Travelling. Комплекс тренувальних завдань

compared with the excitement you experience when you sight the land! The narrow strip of land on the horizon seems slowly coming towards you. Gradually the outlines of the shore become more distinct, and on coming nearer you get a full view of the city, the harbour, the big ships coming in from distant lands or leaving for them.

I’ll never forget my first trip on board the ship from Odessa to Sochi. As the season was at its height then and the passenger traffic on the Odessa-Batumi line was heavy, we, Ann and I, had to reserve berths at the agency beforehand. After some three or four days of feverish preparations and expectations we were ready to start.

The ship was to sail at 2.00 p.m. on Saturday early in July. In the morning of that distinguished day I felt very excited at the thought that in a few hours I’ll be in the open sea. A little after noon we reached the pier and saw our ship. What a beauty she was!

The pier was crowded with cars, trucks loaded with luggage, passengers arriving and hurrying on board, and well-wishers seeing them off. It was really thrilling going up the gangway. Up and up we went until we reached the main deck. And there from high above we looked at the people that seemed so tiny down below, crowding on the pier.

When we got on deck, we were attended by a sailor who took us down to our cabin. Inside the ship there was a vast labyrinth of aisles that ran into each other and out again and seemed to lead nowhere. But we tripped along following the sailor, and soon he brought us to our cabin. It was a small room with two berths in it, and against the wall, just below the porthole, stood a little table.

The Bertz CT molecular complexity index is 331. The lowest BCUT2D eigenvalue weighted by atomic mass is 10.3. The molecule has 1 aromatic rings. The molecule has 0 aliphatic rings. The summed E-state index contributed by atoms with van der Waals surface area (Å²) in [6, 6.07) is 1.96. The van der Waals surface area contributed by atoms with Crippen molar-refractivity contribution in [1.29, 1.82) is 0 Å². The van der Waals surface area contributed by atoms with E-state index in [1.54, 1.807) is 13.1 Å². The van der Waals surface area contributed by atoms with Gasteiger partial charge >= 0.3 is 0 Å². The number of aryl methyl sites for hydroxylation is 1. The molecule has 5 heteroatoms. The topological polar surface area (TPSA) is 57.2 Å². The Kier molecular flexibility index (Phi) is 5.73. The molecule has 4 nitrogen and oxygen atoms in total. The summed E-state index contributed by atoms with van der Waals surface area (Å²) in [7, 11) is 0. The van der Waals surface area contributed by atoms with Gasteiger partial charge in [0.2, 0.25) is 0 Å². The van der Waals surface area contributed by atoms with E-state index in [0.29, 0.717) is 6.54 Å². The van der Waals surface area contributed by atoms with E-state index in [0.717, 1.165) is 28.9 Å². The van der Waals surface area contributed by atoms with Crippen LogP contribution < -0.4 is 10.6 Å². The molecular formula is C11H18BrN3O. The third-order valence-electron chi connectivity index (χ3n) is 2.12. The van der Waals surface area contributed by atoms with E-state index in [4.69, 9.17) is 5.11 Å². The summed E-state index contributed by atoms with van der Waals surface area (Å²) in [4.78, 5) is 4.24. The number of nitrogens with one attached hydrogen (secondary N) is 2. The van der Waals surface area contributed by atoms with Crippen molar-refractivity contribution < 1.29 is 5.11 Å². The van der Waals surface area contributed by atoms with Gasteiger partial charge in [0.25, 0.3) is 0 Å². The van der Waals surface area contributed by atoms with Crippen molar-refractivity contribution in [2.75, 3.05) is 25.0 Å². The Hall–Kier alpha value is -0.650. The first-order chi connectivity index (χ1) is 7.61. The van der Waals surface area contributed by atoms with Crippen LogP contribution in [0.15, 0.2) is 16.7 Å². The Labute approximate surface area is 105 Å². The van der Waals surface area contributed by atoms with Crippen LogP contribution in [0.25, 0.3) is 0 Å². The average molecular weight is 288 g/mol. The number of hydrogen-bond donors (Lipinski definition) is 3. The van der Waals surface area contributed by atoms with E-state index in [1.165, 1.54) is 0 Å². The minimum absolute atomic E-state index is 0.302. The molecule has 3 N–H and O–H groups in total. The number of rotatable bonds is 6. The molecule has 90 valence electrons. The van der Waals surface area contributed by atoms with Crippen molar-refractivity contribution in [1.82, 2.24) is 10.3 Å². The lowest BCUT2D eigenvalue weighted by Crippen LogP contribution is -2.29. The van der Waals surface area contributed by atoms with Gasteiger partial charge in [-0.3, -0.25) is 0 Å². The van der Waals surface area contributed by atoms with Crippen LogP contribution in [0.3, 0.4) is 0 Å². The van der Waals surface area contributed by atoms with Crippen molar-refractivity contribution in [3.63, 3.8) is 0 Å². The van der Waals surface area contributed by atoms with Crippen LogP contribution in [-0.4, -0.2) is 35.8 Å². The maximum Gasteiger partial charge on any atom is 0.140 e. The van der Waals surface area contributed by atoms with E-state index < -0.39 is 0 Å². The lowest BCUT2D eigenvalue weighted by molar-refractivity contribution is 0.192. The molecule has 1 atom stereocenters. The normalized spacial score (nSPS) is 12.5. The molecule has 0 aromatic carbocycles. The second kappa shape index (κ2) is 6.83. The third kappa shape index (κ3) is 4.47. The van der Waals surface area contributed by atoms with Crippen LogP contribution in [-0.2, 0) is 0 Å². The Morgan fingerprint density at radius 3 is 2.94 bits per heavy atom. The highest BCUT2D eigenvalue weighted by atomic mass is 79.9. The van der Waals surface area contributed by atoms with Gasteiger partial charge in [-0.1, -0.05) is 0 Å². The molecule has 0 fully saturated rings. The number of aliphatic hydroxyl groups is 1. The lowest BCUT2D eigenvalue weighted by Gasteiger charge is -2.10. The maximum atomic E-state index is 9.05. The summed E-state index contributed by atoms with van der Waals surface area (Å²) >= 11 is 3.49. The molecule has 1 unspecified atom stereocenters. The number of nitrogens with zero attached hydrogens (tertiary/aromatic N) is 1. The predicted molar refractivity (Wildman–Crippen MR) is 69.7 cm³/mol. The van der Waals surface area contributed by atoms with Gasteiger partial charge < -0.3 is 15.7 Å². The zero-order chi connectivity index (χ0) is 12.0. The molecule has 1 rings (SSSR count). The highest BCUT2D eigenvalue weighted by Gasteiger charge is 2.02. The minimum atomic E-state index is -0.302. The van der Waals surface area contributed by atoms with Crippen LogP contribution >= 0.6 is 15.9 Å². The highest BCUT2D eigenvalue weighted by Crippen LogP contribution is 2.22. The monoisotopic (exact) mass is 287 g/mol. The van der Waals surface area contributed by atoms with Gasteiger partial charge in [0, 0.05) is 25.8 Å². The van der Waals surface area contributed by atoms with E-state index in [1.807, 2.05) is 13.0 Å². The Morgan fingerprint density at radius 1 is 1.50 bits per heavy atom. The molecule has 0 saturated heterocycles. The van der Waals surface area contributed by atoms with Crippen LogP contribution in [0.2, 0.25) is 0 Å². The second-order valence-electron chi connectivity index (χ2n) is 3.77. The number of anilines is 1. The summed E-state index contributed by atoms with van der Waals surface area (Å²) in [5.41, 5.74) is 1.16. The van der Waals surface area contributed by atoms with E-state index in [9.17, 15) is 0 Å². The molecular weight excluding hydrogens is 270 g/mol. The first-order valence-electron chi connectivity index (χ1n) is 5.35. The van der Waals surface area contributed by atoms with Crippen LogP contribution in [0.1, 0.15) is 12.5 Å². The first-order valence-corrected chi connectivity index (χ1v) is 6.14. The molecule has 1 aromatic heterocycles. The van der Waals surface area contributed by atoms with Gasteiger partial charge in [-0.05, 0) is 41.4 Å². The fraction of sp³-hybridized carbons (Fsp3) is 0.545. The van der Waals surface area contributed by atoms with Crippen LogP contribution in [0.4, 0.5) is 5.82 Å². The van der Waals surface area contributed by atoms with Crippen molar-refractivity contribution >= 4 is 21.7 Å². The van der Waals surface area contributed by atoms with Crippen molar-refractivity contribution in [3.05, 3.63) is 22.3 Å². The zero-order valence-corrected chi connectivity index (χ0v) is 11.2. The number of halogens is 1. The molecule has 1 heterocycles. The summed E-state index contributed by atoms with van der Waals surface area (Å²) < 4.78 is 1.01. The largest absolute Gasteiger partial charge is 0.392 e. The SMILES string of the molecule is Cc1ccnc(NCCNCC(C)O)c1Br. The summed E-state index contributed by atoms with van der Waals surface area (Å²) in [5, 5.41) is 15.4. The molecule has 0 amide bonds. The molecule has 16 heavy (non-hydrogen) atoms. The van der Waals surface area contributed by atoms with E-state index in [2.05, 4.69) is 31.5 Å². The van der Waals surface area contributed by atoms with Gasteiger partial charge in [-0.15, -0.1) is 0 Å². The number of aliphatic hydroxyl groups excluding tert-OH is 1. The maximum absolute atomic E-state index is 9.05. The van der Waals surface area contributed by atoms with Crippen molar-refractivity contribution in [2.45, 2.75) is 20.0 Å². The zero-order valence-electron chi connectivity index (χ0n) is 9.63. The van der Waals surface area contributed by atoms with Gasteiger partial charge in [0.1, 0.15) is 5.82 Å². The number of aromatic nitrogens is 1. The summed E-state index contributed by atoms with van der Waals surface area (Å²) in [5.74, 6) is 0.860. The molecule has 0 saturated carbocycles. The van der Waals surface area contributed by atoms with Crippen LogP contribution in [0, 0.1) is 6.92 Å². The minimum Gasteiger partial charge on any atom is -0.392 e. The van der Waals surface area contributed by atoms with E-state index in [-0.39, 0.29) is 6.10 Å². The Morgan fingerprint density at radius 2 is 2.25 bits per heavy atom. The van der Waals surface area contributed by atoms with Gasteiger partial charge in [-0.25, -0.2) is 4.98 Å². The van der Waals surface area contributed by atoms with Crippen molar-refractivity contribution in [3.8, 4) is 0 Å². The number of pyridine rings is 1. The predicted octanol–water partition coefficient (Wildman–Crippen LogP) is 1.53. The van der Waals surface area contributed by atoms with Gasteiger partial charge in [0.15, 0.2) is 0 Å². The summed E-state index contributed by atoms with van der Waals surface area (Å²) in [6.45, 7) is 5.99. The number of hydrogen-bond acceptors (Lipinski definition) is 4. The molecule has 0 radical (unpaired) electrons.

But we had no time to look around because we were eager to go back on deck. There, all was bustle and confusion as before. A noisy excitement was kept up from one end of the ship to the other. Shortly we heard the ship’s siren warning the passengers and their well-wishers to say their last good-bye to each other. After some 10-15 minutes the ship weighed anchor and slowly slipped out of the harbour, leaving Odessa behind wrapped in a blue noonday haze.

As soon as the land faded from sight, we went exploring the ship. It had all modern conveniences and a wide choice of entertainment facilities. There was a good library that could afford a fair amount of reading matter. Then there were three restaurants that took care of the passengers’ appetites, a cinema-hall, billiard rooms and what not.

We soon felt remarkably tired with walking up and down from one deck to another and were very glad to occupy two deck-chairs that happened